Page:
Central American migrants from the caravan. Photo: Guillermo Arias/AFP via Getty Images

President Trump said Thursday that the administration is finalizing a plan that would prevent immigrants who enter the U.S. illegally from receiving asylum.

Why it matters: The briefing comes as Trump continues to make immigration a focal point ahead of the midterm elections and as a caravan of thousands of Central Americans — many of whom are likely to seek asylum — makes its way through Mexico toward the U.S.

Between the lines: While the Immigration and Nationality Act provides any immigrant on U.S. soil the right to seek asylum, regardless of whether they entered the U.S. legally or illegally, it also grants the attorney general the right to decide what crimes disqualify an asylum-seeker. The administration's plan has been previously reported on by CNN and Vox.

More from his speech:

  • Trump reiterated his assertion that his administration will build tent cities to hold asylum-seekers, and that they will no longer be released into the U.S. to await their immigration hearings.
  • Trump said the caravan "should turn back now. They're wasting their time." He went on to say that they should apply legally to come into the U.S. — despite the fact that legally applying for asylum first requires that the asylum-seeker be on U.S. soil.
  • "They want to throw rocks at our military, we're going to fight back... I said, 'Consider it a rifle'."

The big picture: The administration has already made it so that victims of domestic abuse or gang violence no longer automatically qualify for asylum. It has also eliminated the right to hearings for certain asylum-seekers. Thousands of U.S. troops are currently on their way to the U.S. border to help immigration officials stop the caravan.

Go deeper: Reality check: How the U.S. asylum process works

Go deeper

11 mins ago - Podcasts

House antitrust chair talks USA vs. Google

The Justice Department filed a 63-page antitrust lawsuit against Google related to the tech giant's search and advertising business. This comes just weeks after the House subcommittee on antitrust issued its own scathing report on Google and other Big Tech companies, arguing they've become digital monopolies.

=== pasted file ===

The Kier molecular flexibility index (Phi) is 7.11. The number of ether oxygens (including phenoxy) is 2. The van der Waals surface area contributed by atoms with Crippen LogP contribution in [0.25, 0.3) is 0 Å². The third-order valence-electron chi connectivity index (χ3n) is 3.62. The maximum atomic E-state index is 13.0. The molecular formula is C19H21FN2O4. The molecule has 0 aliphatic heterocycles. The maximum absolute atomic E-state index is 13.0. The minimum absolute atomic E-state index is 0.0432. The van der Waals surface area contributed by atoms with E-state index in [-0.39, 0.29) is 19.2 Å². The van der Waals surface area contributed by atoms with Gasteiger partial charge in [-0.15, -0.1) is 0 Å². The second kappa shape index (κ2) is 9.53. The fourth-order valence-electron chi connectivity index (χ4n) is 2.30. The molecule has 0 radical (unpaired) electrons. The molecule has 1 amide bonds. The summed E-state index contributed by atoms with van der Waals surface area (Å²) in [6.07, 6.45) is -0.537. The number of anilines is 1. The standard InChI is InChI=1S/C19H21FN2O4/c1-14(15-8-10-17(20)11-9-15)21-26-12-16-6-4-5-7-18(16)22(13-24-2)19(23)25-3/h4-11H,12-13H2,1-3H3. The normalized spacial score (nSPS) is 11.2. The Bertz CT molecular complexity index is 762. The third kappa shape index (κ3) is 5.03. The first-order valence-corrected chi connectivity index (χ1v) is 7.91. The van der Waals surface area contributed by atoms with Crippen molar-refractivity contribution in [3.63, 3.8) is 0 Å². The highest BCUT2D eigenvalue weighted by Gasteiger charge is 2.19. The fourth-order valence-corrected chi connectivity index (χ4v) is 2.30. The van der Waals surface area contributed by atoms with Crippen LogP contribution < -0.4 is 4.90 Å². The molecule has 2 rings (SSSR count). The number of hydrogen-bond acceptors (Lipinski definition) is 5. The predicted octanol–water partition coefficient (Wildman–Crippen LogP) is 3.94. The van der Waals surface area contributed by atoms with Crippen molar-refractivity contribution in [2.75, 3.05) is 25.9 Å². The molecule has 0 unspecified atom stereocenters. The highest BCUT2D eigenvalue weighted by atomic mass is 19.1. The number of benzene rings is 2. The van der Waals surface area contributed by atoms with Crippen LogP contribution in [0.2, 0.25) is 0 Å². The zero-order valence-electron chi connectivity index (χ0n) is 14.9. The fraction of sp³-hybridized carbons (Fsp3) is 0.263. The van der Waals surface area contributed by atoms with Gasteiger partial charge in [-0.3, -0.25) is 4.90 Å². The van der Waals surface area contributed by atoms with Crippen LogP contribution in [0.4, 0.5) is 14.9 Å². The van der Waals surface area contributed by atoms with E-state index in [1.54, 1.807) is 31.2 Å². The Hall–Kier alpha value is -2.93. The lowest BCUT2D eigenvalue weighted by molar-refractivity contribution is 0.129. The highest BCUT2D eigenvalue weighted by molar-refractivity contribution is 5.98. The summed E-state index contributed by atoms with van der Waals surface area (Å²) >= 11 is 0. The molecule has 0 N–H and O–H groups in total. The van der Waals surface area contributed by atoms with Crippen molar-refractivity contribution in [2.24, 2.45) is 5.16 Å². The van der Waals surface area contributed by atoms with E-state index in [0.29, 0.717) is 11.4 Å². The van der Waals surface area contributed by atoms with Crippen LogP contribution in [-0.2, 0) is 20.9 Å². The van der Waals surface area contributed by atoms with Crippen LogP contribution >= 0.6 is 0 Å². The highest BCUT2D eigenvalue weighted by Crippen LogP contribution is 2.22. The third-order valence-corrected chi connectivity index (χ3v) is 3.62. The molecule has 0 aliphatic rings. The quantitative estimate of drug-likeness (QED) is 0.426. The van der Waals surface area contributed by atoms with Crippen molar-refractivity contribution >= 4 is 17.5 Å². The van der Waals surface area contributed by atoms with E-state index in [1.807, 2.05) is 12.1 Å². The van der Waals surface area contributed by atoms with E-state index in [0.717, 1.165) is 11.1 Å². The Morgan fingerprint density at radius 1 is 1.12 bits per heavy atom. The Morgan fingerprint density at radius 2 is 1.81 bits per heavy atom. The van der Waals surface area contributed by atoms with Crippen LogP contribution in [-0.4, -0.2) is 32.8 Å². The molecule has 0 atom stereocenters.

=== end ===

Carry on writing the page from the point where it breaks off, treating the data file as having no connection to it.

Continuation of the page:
Axios Re:Cap talks with Rep. David Cicilline (D-R.I.), chair of the subcommittee on antitrust, about Google, the DOJ's lawsuit and Congress' next move.

24 mins ago - Economy & Business

Boeing research shows disinfectants kill coronavirus on airplanes

Electrostatic spraying of disinfectant. Photo: Delta Air Lines

Boeing and researchers at the University of Arizona say their experiment with a live virus on an unoccupied airplane proves that the cleaning methods currently used by airlines are effective in destroying the virus that causes COVID-19.

Why it matters: Deep cleaning aircraft between flights is one of many tactics the airline industry is using to try to restore public confidence in flying during the pandemic. The researchers say their study proves there is virtually no risk of transmission from touching objects including armrests, tray tables, overhead bins or lavatory handles on a plane.

Updated 2 hours ago - Politics & Policy

Coronavirus dashboard

Illustration: Aïda Amer/Axios

  1. Politics: Senate Democrats block vote on McConnell's targeted COVID relief bill McConnell urges White House not to strike stimulus deal before election.
  2. Economy: Why the stimulus delay isn't a crisis (yet).
  3. Health: Studies show drop in COVID death rate — The next wave is gaining steam — The overwhelming aftershocks of the pandemic.
  4. Education: Schools haven't become hotspots — San Francisco public schools likely won't reopen before the end of the year.